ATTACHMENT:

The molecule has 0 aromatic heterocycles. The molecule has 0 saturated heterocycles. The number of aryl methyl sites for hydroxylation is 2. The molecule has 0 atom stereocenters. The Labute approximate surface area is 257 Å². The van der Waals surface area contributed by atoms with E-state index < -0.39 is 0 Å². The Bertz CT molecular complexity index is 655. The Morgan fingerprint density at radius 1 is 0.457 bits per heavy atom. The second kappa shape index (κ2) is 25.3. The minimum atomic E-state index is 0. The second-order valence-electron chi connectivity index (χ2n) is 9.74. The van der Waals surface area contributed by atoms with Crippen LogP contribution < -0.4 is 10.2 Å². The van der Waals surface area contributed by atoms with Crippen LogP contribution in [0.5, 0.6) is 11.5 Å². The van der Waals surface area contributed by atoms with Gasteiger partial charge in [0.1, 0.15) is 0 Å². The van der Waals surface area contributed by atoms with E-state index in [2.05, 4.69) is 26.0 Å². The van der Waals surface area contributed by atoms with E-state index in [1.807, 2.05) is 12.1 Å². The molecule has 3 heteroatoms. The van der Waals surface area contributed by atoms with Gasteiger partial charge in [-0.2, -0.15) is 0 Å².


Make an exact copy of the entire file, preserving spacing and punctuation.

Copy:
The molecule has 0 aromatic heterocycles. The molecule has 0 saturated heterocycles. The number of aryl methyl sites for hydroxylation is 2. The molecule has 0 atom stereocenters. The Labute approximate surface area is 257 Å². The van der Waals surface area contributed by atoms with E-state index < -0.39 is 0 Å². The Bertz CT molecular complexity index is 655. The Morgan fingerprint density at radius 1 is 0.457 bits per heavy atom. The second kappa shape index (κ2) is 25.3. The minimum atomic E-state index is 0. The second-order valence-electron chi connectivity index (χ2n) is 9.74. The van der Waals surface area contributed by atoms with Crippen LogP contribution < -0.4 is 10.2 Å². The van der Waals surface area contributed by atoms with Crippen LogP contribution in [0.5, 0.6) is 11.5 Å². The van der Waals surface area contributed by atoms with Gasteiger partial charge in [0.1, 0.15) is 0 Å². The van der Waals surface area contributed by atoms with E-state index in [2.05, 4.69) is 26.0 Å². The van der Waals surface area contributed by atoms with E-state index in [1.807, 2.05) is 12.1 Å². The molecule has 3 heteroatoms. The van der Waals surface area contributed by atoms with Gasteiger partial charge in [-0.2, -0.15) is 0 Å².